In a tremendous effort of a year’s of work, Heino Richard of the Genealogical Society of Thuringia e.V., step by step translated the first volume of the Thuringian Pastors’ Books (the volume for the former Duchy of Gotha) into data which we could now feed into FactGrid: More than 13,300 database objects are stemming from this work allowing now entirely new explorations of the territory’s social and religious history. We as curious about the joint ventures this work might inspire. There is no reason to fear that the database version will render all further work on the paper-based volumes obsolete, the platform might, however, offer itself to the editors of the Pfarrerbuch as an unexpected aid.
The eight volumes cover all the parishes of the former Thuringian territories from the Reformation to the 20th century. A first survey is prefixed in each volume to give all the all the parishes and offices with lists of the pastors and auxiliaries who held the respective offices. The main part is in each volume devoted to the individual biographies.
The recent WikidataCon in Berlin had a special panel on Wikibase installations outside Wikidata. Below the video recording of the session embedded from https://media.ccc.de/
This is the list of the talks with the list of the speakers:
- Anila Angjeli + Benjamin Bober, Assessing Wikibase as the core of the French National Entities file
- Barbara Fischer + Sarah Hartmann, Authority control meets Wikibase – The German National Library and Wikimedia Deutschland Quest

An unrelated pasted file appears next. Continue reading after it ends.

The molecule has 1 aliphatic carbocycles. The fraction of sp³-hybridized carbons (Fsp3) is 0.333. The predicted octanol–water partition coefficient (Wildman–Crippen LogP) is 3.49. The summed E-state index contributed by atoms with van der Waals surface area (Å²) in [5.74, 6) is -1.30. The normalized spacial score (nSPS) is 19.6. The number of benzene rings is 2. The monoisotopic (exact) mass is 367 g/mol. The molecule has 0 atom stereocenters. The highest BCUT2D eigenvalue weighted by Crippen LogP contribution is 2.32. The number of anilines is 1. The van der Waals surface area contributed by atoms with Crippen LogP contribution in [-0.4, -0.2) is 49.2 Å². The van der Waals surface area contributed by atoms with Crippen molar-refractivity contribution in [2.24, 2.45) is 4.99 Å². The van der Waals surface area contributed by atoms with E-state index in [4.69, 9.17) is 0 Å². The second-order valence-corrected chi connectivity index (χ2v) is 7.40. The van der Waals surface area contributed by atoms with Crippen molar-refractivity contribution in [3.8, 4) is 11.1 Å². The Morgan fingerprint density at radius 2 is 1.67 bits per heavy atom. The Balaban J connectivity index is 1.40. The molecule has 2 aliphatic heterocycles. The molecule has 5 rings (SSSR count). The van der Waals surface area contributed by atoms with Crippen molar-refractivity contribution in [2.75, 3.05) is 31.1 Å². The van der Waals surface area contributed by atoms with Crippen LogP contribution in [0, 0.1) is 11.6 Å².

- David Fichtmueller, Using Wikibase as a Platform to Develop a Semantic Biodiversity Standard
- Stuart Prior, Wikibase and building a community in Artists’s Publishing
- Olaf Simons, Using a Wikibase platform outside the Wikidata environment – why it is cool and where things get difficult
We are proud to announce a new and massive Wikibase project that will keep a big community busy for far more than a year: Last month the president of the University of Erfurt, Prof. Dr. Walter Bauer-Wabnegg, and Dr. Elisabeth Niggemann, director-general of the German National Library in Frankfurt and Leipzig (DNB) signed a memorandum of understanding that aims to bring GND data into the FactGrid – on a large scale.
The GND, the Integrated Authority File, is an authority file for millions of persons plus corporate bodies, conferences and events, geographic Information, topics and works – designed to harmonise the exchange between libraries, archives and academic projects in the DACH countries, Germany, Austria and Switzerland.
To have the GND inside had been our constant topic over the last year. A Wikibase instance is a cool thing to contribute to as soon as it is the research tool you yourself would use in your research. GND data link into the world of open data, they clarify who or what you are speaking of in your research in all German language contexts – and they will reach out the other global authority files and to the universe of library data.
[A version of this was originally posted here]
[Postscript Friday 4, May 2018: SPARQL is on, we are in the middle of our first more massiv data input]
Four months have passed since the kick-off workshop shop, and the FactGrid project has run into its first unexpected problems. We are confident that we will solve the – primarily technical – issues, but one of the lessons we have learned so far is that we will need the support of a larger community in order to situate the FactGrid Project with more impact in the Wikidata-community.
What do we want to achieve? We are still trying to launch a Wikibase installation with the aim to offer a platform for original research. Data hosted on the FactGrid will be free to be used by Wikidata. Data will leave the FactGrid database, however, with the personal authorisations of research which Wikidata is not be able to generate.
Digital humanities projects interested to work on the collective FactGrid platform will sponsor software developments with their respective DH-funding.